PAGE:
Medicare’s top administrator unexpectedly resigned Friday, becoming the latest casualty in the turmoil over the president’s health care law, which is still struggling for acceptance even as millions benefit from expanded coverage.
The Obama administration says it’s pulling the plug on proposed changes to the Medicare prescription program that ran into strong opposition on Capitol Hill.
A senior government official declined to say Tuesday if the administration will support legislation to fulfill President Barack Obama’s oft-stated promise that anyone who likes their health care plan will be able to keep it under the nation’s new law.
Four days before the Healthcare.gov website went live, a memo warned there were security risks with the coding.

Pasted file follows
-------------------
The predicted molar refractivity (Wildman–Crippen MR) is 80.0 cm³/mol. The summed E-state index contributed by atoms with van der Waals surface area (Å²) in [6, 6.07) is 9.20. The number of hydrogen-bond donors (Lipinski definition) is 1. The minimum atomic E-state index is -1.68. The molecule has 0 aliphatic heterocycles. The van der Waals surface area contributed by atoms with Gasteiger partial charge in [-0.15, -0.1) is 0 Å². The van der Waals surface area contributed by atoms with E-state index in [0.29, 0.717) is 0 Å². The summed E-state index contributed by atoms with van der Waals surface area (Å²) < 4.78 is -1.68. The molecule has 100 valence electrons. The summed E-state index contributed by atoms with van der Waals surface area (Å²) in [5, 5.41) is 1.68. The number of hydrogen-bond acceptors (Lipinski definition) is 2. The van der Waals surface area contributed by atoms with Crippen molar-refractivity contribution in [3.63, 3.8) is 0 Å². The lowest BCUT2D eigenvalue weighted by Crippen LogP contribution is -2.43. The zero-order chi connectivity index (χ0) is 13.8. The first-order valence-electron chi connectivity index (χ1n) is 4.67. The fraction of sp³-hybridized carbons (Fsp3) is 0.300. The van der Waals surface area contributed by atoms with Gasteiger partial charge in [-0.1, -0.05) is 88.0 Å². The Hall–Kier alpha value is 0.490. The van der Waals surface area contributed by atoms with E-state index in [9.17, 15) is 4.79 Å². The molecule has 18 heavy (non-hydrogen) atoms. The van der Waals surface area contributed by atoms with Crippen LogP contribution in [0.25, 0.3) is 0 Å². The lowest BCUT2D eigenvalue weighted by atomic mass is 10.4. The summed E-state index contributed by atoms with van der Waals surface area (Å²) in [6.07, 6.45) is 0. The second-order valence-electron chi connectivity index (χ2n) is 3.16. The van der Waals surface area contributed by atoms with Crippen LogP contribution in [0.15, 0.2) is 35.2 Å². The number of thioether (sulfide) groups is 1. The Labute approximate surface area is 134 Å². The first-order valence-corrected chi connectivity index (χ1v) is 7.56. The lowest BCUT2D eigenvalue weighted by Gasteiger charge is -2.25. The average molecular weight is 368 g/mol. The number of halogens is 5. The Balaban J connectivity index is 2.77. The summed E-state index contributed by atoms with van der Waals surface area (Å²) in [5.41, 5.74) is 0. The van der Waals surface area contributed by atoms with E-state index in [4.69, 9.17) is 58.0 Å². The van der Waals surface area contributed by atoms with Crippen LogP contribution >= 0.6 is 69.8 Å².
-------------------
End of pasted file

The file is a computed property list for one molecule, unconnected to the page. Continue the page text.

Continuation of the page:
Just four days before the healthcare.gov site went live, a Center for Medicare and Medical Services (CMS) memo indicated that the site had “inherent security risks” because security testing on the site was on partially completed.
While the Obama administration was expecting a large number of uninsured Americans to enroll in the new health care system in its first month, the Medicare chief was forecasting numbers far lower.
“I want to apologize to you that the website has not worked as well as it should,” Medicare chief Marilyn Tavenner said as she began her testimony before the House Ways and Means Committee. It was the most direct mea culpa yet from a top administration official.